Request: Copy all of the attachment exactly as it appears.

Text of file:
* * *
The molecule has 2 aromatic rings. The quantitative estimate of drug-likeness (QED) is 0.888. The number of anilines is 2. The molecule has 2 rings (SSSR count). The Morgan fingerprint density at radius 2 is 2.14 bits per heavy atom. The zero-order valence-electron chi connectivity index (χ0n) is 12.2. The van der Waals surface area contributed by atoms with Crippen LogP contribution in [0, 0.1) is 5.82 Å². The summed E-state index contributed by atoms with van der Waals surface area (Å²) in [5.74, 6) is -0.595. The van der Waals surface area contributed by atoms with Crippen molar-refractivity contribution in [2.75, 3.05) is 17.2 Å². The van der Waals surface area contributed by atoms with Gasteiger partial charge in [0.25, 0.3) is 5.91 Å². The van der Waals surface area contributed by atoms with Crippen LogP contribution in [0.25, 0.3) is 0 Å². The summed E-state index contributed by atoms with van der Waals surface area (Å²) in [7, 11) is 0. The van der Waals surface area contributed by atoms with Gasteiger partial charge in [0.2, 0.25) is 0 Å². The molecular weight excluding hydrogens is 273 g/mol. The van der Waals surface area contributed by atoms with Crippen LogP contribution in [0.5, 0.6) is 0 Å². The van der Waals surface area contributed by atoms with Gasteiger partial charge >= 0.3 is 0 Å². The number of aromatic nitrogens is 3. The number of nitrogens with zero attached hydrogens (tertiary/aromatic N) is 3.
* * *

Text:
The molecule has 2 aromatic rings. The quantitative estimate of drug-likeness (QED) is 0.888. The number of anilines is 2. The molecule has 2 rings (SSSR count). The Morgan fingerprint density at radius 2 is 2.14 bits per heavy atom. The zero-order valence-electron chi connectivity index (χ0n) is 12.2. The van der Waals surface area contributed by atoms with Crippen LogP contribution in [0, 0.1) is 5.82 Å². The summed E-state index contributed by atoms with van der Waals surface area (Å²) in [5.74, 6) is -0.595. The van der Waals surface area contributed by atoms with Crippen molar-refractivity contribution in [2.75, 3.05) is 17.2 Å². The van der Waals surface area contributed by atoms with Gasteiger partial charge in [0.25, 0.3) is 5.91 Å². The van der Waals surface area contributed by atoms with Crippen LogP contribution in [0.25, 0.3) is 0 Å². The summed E-state index contributed by atoms with van der Waals surface area (Å²) in [7, 11) is 0. The van der Waals surface area contributed by atoms with Gasteiger partial charge in [0.2, 0.25) is 0 Å². The molecular weight excluding hydrogens is 273 g/mol. The van der Waals surface area contributed by atoms with Crippen LogP contribution in [0.5, 0.6) is 0 Å². The van der Waals surface area contributed by atoms with Gasteiger partial charge >= 0.3 is 0 Å². The number of aromatic nitrogens is 3. The number of nitrogens with zero attached hydrogens (tertiary/aromatic N) is 3.